I enjoyed the story for the most part.  Unfortunately, there were a few uses of curse words and a scene I found too explicit for my liking.  The book seemed to end without resolution and that is irksome.   From what I can tell the story was meant to be continued and after printing the plans changed, but I am not sure about this.


image from Barnes & Noble
by Robison Wells

Benson, who has grownup in foster homes most of his life, gets a scholarship to attend a school that sounds great.  It looks like the fancy schools that rich kids go to and Benson could only dream of attending. The strange thing is, the school is secluded in the mountains surrounded by barbed wire, fences and walls.  As soon as he arrives, he starts to notice something is very different about his new school and the people attending it.

Once inside, Benson finds himself trapped, with no way to contact the outside world, and seemingly no way out.  He sets his mind to finding a way to escape.  The kids have split up into three groups and have very different ways of coping with the situation.  One thing Benson knows...he can't make it out on his own, but who can he trust?  There are secrets that no one even imagined and once those are out, will everyone side with Benson and run?

An interesting story, but not one I found myself completely invested in, although, it did get more exciting toward the end.  It reminded me a lot of THE MAZE RUNNER, by James Dashner.  I guess I didn't really connect with Benson, but maybe that's because I am not a teenage male?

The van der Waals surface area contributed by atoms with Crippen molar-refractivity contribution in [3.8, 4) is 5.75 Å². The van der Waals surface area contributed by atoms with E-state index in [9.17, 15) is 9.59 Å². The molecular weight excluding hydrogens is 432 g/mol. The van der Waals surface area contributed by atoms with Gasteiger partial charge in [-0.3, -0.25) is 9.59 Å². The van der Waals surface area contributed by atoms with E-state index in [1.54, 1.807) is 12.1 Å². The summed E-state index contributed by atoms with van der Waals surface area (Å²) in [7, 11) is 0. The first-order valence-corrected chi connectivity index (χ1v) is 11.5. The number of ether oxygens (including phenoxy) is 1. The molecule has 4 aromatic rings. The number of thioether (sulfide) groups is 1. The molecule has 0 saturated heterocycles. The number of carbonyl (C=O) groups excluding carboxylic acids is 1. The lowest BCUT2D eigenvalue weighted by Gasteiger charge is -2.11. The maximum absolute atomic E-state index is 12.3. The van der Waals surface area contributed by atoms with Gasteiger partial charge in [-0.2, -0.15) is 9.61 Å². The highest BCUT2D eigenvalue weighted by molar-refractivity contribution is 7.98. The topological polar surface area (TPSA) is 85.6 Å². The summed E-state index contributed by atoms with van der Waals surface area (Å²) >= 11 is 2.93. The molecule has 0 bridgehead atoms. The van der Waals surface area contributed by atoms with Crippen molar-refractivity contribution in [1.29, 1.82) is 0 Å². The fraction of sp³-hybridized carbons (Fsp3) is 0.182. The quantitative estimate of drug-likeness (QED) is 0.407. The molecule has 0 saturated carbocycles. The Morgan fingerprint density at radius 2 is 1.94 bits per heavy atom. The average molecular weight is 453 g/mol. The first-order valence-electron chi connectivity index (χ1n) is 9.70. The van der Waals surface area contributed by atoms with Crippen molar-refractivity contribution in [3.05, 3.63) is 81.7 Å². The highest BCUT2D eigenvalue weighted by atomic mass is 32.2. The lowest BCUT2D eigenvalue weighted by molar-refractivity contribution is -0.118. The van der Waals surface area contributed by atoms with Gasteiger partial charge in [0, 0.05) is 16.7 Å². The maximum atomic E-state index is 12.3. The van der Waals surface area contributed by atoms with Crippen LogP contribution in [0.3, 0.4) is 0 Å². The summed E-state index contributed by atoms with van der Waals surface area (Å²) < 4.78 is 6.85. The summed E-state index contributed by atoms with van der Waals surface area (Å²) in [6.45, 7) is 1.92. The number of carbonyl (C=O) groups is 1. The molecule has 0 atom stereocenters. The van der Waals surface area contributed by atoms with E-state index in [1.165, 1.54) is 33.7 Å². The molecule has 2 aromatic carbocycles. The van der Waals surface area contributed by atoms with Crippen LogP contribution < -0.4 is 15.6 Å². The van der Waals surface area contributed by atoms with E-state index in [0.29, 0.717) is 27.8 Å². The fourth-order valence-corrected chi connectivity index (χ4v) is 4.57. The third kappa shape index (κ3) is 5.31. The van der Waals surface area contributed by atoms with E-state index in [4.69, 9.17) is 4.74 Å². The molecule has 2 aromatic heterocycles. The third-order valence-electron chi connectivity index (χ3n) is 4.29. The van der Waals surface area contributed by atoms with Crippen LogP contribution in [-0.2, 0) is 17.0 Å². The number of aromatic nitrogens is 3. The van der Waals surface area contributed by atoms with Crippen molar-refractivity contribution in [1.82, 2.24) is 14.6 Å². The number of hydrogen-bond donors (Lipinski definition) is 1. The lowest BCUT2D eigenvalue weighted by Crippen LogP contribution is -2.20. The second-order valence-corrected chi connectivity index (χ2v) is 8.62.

"The Declaration"

image from Barnes & Noble
by Gemma Malley

In a time when scientists have figured out how to keep people healthy and how to live forever with a longevity drug... there is no more room.  When people can live forever, the world begins to overpopulate and resources become scarce.  To stabilize everything, something called The Declaration is created.  Those wishing to take the longevity drug must agree to never have any children.  If a person opts out of the drug they may have a child.  If a person has a child after they have agreed to The Declaration, the child is a surplus.  In other words, illegal...not wanted.

Homes have been set up to house these surplus children.  The surpluses are taught skills to make them useful as servants to Legals.  Anna, a young girl,  finds herself in this position.  She tries to be a good surplus and make up for the sins of her parents when they had her.  Then one night, a new surplus is brought to the home.  His name is Peter and he changes everything.   Anna has to decide is she will escape with Peter, or continue to be the good and useful surplus she has been trained to be.

An interesting story-line.  Young pitted against the old.  Who is really useful?  Is what society believes correct? Are the surpluses dangerous and selfish?  Or have the old outstayed their welcome and are they the ones who should go?

"Midnight in Austenland"

by Shannon Hale

Once again, I enjoyed one of Shannon Hale's books.

The main character, Charlotte, has always been known as nice.  Life seemed to be perfect.  That is, until her husband left her for another woman.  As a divorced mother, she decides to take a vacation to Austenland. In Austenland a lady can vacation for two weeks living out a storyline from Jane Austen's era...dressing, eating and acting as one would in that era.  Each lady's storyline/vacation often ending with a little romance befitting a Jane Austen novel.   As Charlotte tries to open her heart and have fun, she finds her self pondering the mystery's presenting themselves in Pembrook Park.  Are they real, or just part of the story?  Charlotte isn't sure where story ends and reality begins, both when it comes to her love interest and the mysteries unfolding.

This book follows along the lines of Northanger Abbey because of the murder mystery and the question of what is real and what is imagination.  It is not a profound read, but is definitely a fun read, especially for romance and Austen lovers like me!